proportions in the formless heat, 

a reticence of arches, the pierce-patterning of shade
	like my great-aunt's pepper-shaker. Raised 
		paths, sunken ground 

kept under leaves, a shared secret, and the pond bed 
	dry... with glints, a surface, courtesy
		of last night's spiders. 

But the aqueducts are crumbling as we speak; 
	the hordes of After have let it all go 
		like an unsolved equation,

the court of al-jibr, where the known and unknown 
	terms converse, the guests of zero.
		Imagine it gone, 

as good a place to start as any, a ground plan at most
	in the lie of the parking bays out back 
		of the new mall. Imagine 

yourself, arriving, tourist in another language, 
	to be told you're years too late... 
		turning away, exhausted 

by the flight, by missed connections, misdirections, 
	too many faces, camera-flash, screens,
 		windscreens and oh, 

the longing to peel off the film-thin veneer 
	of your self from yourself and


    	it occurs; one moment, that 
sufficiency of light through screens, of unseen 

		paths in combinations 
	masterful as chess or Go, so simple
you could spend a lifetime in them, ways we might

		walk, even at this late
	date, peaceably, alongside anyone, 
with not a common word between us. No, closer than that.

From The Abstract Garden (Old Stile Press, 2006)

All The Weather You Can Think Of

No, I said, this wasn't what we ordered

but it was delivered to our window: dawn
came with a flash, then slow considered thunder,

then a cresting wave of wind, hail chittering,
some dark like night again, and all of a sudden

the sun! Six impossible things
before breakfast... where the TV weather girl

was being sweet and bright and keen
like a child with something for the Nature Table

though we all know what she's in
is a blue space, and she's gesturing

in trust that everything needful
to make sense of her is being digitally mastered

in. This wasn't what we ordered. Don't
you know what day it is? I asked her

with the sound down, and her hands and eyes
said Yes, said Yes to everything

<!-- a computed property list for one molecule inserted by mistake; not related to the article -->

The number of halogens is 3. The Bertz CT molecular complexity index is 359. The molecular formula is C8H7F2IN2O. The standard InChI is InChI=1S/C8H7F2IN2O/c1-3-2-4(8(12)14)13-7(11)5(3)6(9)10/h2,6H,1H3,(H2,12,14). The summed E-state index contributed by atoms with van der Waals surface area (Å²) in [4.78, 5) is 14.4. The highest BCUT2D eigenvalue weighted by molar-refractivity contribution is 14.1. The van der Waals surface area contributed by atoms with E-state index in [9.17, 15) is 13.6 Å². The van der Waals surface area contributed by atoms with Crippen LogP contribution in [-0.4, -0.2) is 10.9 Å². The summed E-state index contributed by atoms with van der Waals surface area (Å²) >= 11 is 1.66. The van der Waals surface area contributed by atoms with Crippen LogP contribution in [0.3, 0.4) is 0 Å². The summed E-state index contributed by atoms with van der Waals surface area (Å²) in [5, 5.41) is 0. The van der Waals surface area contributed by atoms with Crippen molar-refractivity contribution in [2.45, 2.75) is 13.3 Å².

as if she would have married me
and all of us, us and our weather, there and then.

Which sent me out into silvery streets,
with flashes of discarded sunlight everywhere:

pavements, gutters, passing windscreens —
here, blue sky, and there a black cloud propped

against a near horizon, and a rainbow stump,
just the base of one under construction,

like more than a miracle (for God it's just
too simple), like the work of human hands

together, our joined hands, today.
This wasn't what we ordered

but we won't say no.

Back to top

From Mappa Mundi (Bloodaxe, 2003)


She spent winter and spring 
in her chrysalis, a strait world 
shrunk and puckered like a mis-stitched scar. 

Inside it held a breaking down of things 
like a drop of original swamp sea. 
Which is one way not to speak 

of unopening windows resigned to the view 
speedbumped drive; the coded sign 

among so many casualties; 
the swabbed smells and the sounds off 

like that sobbing on legs 
down the corridor, and the dribbling 
overspill from the padlocked pool 

where a green beach ball scuds slow 
eccentric orbits 
to the pipe and back and round...


Hawk moth caterpillars 
dropped from the limes in our street, 
pointless manna she'd save 

like the good girl she was, 
on damp earth in a jamjar. 
They shrank to sealed flasks 

for the usual great experiment. 
We found a blood-brown drip 
in the husk where one vanished; 

another that, shrink-
wrapped too tight in itself, 
couldn't ever split free.

So seeing her now
rise from the station subway
with bags marked for home, 

to the lip of the crowd, and hesitate, 
not a child now, and not any image 
I could make to hold her, 

I can't call her name, 
I can't find words for her, 
I wouldn't dare.

From Changes of Address: Poems 1980-98 (Bloodaxe, 2001)
... and previously in The Wasting Game (Bloodaxe, 1998)

Finding Philip Gross's poetry online

The Poetry Archive is a splendid library of readings by our best contemporary poets. Click on the Full Tracklist to hear extracts from a wide selection of Philip's poems, and cheaply download the ones you'd like to keep, link here.

Philip Gross is one of a small number of poets who have separate collections in the Archive for their adult and their children's poetry. Click through for his young people's work.

Back to top